This past Tuesday morning, I caught a quick glimpse of the final, final draft of a Boloco promotional email that was to be released at 11am.“The Jimmy Carter Shake is Back!” it proclaimed. It went on to share some of the roots our former President had as a peanut farmer – well known to those over the age of 50, less known to everyone else. Boloco has sent something similar out many times over the years. Nothing wrong with it. This time, however, something struck me differently. Almost like the twitch of a newly forming muscle that I didn’t know existed and could barely identify. What were we missing? Like so many other groups and organizations, individuals and teams, in the wake of George Floyd’s murder our team at Boloco has been doing a lot of listening, learning, and sharing these past few weeks. When it comes to doing more, however, we still don’t really know when it’s “appropriate” to speak out and take action versus standing by quietly and just listening. As I’ve written recently, many of us as individuals and organizations may feel we don’t have a racist bone in our body (or org chart) but much like Covid19, many of us are asymptomatic, carrying the disease forward to others without showing any obvious signs of being infected ourselves. Spreading it unintentionally and unknowingly. That pause – that twitch of the new muscle – on the Jimmy Carter email. Peanut farmer, I thought. Peanuts. It didn’t take me long to remember. In 4th or 5th grade, at Wyoming Middle School just north of Cincinnati where I grew up, I had chosen to do a report on a man named George Washington Carver. All I could remember off the top of my head, 40 years later, was that GW Carver was black, lived in the South, and did a lot of crazy things with peanuts. A peanut farmer perhaps? Just like Jimmy Carter? I couldn’t remember for sure. What I did know is that I had to put a hold on the Jimmy Carter email, and I did.Jimmy Carter has no doubt had a long, illustrious life. As a President people loved him and hated him, as a humanitarian it’s hard not to be grateful for all that he’s done. And yes, he had been a peanut farmer in his earlier years. If you haven’t read his 2001 book “An Hour Before Daylight: Memories of a Rural Boyhood“, I highly recommend it. But then there’s George Washington Carver. Among other impressive achievements, Carver discovered over 300 important uses of the simple peanut to benefit fellow human beings. And yet to way too many, he’s an unknown figure whose contributions fade into obscurity with time. Last Tuesday, at the Boloco on the Boston Common, which had recently been “trashed and looted” as part of the protests turned riots in Boston, we listened carefully to Ashley. An employee at our Lynnfield restaurant, Ashley is a young black woman from the Dominican Republic who had spoken up publicly, on Instagram, about Boloco’s lack of action in the Black Lives Matter during the prior weeks. Within 36 hours her words had brought us all together. “Boloco needs to do something. Boloco needs to do more.”, the courageous voice kept saying to us. “Boloco needs to educate its customers!”Menus evolve. Names change. Traditions come and go. Statues are falling. Jimmy Carter did nothing wrong as relates to peanuts, that is for sure. This isn’t about Jimmy. This is about Black Lives Matter. And perhaps bringing to life and light some of the incalculable contributions that have been made by black citizens over the centuries is something we can all do when we recognize the chance to do so. Keeping in mind Ashley’s plea for us to educate others through Boloco, today we are going to try to do just that.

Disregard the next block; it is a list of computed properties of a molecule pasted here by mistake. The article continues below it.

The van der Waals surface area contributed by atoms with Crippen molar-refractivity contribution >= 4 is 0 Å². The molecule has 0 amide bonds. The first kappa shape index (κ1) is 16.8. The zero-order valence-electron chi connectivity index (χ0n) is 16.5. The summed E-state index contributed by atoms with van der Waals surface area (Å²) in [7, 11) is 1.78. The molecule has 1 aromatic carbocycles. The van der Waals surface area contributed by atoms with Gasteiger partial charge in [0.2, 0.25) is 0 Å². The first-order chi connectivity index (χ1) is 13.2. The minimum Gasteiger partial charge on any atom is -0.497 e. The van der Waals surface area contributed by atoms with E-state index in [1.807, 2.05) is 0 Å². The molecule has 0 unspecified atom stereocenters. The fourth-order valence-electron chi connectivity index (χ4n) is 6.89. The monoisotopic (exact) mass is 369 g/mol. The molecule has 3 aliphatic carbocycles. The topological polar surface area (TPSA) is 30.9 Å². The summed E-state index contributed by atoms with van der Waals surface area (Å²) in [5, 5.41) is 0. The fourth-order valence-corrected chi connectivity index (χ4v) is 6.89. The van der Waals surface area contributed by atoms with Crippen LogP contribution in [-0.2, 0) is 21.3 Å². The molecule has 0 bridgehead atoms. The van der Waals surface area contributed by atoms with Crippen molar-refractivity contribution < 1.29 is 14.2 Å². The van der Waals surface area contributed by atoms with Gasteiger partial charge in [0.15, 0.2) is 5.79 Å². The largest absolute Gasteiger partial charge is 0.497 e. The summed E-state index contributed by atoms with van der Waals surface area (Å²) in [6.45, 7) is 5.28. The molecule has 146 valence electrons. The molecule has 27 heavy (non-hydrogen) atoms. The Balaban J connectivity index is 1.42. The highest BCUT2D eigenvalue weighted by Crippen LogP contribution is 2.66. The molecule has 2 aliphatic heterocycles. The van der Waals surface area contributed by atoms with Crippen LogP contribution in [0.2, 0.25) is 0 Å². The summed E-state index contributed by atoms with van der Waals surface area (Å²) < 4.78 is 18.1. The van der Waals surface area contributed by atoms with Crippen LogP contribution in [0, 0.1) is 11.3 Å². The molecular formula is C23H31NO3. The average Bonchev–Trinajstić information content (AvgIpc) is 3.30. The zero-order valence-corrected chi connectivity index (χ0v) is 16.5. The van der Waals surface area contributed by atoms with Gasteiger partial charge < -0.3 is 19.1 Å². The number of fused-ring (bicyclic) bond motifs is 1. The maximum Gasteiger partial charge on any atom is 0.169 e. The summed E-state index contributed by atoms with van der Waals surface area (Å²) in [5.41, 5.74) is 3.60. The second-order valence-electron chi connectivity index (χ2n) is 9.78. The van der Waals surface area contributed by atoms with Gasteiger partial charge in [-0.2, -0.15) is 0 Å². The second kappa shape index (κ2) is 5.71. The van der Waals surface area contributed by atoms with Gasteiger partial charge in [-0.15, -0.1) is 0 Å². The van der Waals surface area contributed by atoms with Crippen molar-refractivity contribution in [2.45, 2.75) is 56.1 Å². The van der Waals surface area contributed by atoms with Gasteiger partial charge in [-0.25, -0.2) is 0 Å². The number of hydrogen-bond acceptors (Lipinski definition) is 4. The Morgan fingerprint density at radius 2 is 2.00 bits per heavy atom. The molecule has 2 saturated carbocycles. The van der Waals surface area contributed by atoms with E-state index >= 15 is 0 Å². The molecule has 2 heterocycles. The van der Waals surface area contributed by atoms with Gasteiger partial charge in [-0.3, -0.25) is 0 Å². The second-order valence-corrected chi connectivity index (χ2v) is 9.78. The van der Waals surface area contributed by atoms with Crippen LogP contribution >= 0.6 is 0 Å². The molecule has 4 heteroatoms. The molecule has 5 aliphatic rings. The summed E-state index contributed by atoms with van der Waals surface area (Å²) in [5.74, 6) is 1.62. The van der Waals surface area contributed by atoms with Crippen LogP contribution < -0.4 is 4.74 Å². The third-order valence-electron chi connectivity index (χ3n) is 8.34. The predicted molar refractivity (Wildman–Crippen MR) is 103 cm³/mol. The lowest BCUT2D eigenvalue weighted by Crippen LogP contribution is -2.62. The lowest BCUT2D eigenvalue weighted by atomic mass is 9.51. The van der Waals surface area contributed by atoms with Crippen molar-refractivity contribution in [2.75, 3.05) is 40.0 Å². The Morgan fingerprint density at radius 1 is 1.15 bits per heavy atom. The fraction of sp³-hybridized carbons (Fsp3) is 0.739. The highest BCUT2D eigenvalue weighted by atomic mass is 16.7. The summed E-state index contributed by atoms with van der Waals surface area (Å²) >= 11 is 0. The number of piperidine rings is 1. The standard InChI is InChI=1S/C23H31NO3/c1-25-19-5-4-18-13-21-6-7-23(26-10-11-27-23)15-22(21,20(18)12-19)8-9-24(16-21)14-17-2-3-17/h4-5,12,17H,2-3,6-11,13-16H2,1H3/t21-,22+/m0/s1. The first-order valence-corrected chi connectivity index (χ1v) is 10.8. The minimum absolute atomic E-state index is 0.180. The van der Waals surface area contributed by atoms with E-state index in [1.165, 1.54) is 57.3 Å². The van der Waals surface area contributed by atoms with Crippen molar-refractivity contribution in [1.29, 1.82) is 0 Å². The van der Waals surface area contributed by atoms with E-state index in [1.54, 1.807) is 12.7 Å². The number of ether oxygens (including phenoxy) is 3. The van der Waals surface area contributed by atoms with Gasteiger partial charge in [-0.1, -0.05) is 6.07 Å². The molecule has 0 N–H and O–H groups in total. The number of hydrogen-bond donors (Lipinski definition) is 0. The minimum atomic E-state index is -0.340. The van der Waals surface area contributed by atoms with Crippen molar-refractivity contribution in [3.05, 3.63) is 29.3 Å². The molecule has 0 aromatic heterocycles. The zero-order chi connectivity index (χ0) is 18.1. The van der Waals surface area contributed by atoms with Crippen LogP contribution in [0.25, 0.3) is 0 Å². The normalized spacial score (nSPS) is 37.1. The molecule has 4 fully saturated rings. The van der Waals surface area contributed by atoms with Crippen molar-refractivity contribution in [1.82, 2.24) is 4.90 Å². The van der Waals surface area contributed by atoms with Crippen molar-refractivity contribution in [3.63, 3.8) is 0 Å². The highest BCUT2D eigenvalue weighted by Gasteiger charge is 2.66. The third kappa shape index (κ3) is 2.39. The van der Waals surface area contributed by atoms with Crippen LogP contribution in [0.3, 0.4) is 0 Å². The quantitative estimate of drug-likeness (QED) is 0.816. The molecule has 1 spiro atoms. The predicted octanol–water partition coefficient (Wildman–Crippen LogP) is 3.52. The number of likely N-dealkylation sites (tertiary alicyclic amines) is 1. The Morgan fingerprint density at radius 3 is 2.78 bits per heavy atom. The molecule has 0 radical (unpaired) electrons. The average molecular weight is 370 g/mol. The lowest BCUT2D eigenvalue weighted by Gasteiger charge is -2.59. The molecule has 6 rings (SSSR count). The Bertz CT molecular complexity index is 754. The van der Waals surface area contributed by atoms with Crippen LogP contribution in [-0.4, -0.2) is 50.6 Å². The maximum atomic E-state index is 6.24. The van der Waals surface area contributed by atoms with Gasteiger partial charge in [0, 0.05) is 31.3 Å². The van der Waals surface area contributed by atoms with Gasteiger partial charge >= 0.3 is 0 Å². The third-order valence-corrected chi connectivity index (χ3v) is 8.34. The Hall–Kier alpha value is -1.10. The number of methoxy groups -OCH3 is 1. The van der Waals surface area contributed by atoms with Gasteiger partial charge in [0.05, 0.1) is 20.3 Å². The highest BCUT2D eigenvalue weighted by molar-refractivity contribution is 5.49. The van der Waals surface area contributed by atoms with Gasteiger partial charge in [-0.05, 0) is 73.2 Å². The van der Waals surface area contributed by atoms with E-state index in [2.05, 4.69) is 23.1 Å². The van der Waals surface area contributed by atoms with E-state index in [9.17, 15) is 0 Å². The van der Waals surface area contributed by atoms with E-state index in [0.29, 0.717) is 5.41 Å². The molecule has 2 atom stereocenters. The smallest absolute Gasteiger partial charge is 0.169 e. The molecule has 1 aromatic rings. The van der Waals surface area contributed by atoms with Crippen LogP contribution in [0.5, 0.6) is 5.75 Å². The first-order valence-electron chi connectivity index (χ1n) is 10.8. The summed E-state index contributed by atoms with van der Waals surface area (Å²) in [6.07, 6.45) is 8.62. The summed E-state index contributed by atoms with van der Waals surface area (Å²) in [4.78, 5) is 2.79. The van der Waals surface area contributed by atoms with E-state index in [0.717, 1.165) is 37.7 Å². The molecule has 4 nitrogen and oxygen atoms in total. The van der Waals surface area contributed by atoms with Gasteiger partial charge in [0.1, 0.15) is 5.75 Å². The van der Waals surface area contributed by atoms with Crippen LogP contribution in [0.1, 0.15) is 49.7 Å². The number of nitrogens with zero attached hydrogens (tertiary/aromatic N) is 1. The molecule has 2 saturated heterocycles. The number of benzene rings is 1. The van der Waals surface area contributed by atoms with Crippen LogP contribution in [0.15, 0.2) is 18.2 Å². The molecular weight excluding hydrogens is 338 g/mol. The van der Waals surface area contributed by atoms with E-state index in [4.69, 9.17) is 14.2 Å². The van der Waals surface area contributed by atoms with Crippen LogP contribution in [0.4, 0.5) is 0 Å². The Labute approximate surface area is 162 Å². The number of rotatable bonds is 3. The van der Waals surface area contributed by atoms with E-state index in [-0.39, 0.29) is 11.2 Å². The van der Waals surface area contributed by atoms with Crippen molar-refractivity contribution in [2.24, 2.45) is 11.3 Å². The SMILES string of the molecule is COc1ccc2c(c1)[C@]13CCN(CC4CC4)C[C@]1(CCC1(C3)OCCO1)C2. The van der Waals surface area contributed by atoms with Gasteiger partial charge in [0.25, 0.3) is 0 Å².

Oh wow, my mind twirled. Was it really our place to do that? I couldn’t imagine really, in that moment, at least, using our “platform”, which is barely competitive with the bigger chains these days, to do what she was asking – listening and learning, doing something, doing more… ok… but educating customers? But Ashley doesn’t know or care about Boloco’s unfavorable “market position”, our very real financial challenges, our “brand voice”, or any the risks we might perceive we take in speaking out as a brand. She sees a “big” company that can do good. That professes to do right. Why wouldn’t we just do it, she seemed to ask?And just as enough time was passing since that meeting to forget all about it, to act like no request had been made, along came that email about relaunching the Jimmy Carter Shake. Coupling that with a foggy memory of that 5th grade report on George Washington Carver and having just completed the podcast series “Seeing White”, we saw a chance to make good, in a very small way, on Ashley’s request.